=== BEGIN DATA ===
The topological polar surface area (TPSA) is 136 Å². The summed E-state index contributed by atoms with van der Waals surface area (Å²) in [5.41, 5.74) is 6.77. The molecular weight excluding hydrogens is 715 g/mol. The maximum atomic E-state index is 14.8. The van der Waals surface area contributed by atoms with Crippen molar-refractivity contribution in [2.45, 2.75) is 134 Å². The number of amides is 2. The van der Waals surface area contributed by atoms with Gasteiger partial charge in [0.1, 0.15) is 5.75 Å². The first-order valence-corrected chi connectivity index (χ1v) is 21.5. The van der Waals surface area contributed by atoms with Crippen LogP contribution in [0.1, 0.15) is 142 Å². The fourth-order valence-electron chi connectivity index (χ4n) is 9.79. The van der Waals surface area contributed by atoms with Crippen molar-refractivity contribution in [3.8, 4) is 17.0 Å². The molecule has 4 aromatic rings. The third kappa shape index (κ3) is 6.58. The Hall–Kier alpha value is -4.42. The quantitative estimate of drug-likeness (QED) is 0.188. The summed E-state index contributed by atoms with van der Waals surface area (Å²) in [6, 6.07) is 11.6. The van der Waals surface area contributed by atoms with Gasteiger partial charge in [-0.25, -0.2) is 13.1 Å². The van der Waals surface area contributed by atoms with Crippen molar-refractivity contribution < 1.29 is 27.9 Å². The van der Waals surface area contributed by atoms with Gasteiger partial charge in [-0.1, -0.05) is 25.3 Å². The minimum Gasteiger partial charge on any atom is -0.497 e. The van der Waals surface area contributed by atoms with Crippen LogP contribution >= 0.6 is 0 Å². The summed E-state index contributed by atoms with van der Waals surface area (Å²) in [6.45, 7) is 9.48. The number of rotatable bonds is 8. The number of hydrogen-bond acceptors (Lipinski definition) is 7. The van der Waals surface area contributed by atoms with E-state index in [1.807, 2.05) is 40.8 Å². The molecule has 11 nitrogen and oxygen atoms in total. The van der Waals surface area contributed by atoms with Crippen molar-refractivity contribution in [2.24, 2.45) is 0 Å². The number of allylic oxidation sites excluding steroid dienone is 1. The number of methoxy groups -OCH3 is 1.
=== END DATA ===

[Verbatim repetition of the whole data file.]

The topological polar surface area (TPSA) is 136 Å². The summed E-state index contributed by atoms with van der Waals surface area (Å²) in [5.41, 5.74) is 6.77. The molecular weight excluding hydrogens is 715 g/mol. The maximum atomic E-state index is 14.8. The van der Waals surface area contributed by atoms with Crippen molar-refractivity contribution in [2.45, 2.75) is 134 Å². The number of amides is 2. The van der Waals surface area contributed by atoms with Gasteiger partial charge in [0.1, 0.15) is 5.75 Å². The first-order valence-corrected chi connectivity index (χ1v) is 21.5. The van der Waals surface area contributed by atoms with Crippen LogP contribution in [0.1, 0.15) is 142 Å². The fourth-order valence-electron chi connectivity index (χ4n) is 9.79. The van der Waals surface area contributed by atoms with Crippen molar-refractivity contribution in [3.8, 4) is 17.0 Å². The molecule has 4 aromatic rings. The third kappa shape index (κ3) is 6.58. The Hall–Kier alpha value is -4.42. The quantitative estimate of drug-likeness (QED) is 0.188. The summed E-state index contributed by atoms with van der Waals surface area (Å²) in [6, 6.07) is 11.6. The van der Waals surface area contributed by atoms with Gasteiger partial charge in [-0.25, -0.2) is 13.1 Å². The van der Waals surface area contributed by atoms with Crippen molar-refractivity contribution < 1.29 is 27.9 Å². The van der Waals surface area contributed by atoms with Gasteiger partial charge in [-0.1, -0.05) is 25.3 Å². The minimum Gasteiger partial charge on any atom is -0.497 e. The van der Waals surface area contributed by atoms with Crippen LogP contribution >= 0.6 is 0 Å². The summed E-state index contributed by atoms with van der Waals surface area (Å²) in [6.45, 7) is 9.48. The number of rotatable bonds is 8. The number of hydrogen-bond acceptors (Lipinski definition) is 7. The van der Waals surface area contributed by atoms with E-state index in [1.807, 2.05) is 40.8 Å². The molecule has 11 nitrogen and oxygen atoms in total. The van der Waals surface area contributed by atoms with Crippen molar-refractivity contribution in [2.24, 2.45) is 0 Å². The number of allylic oxidation sites excluding steroid dienone is 1. The number of methoxy groups -OCH3 is 1.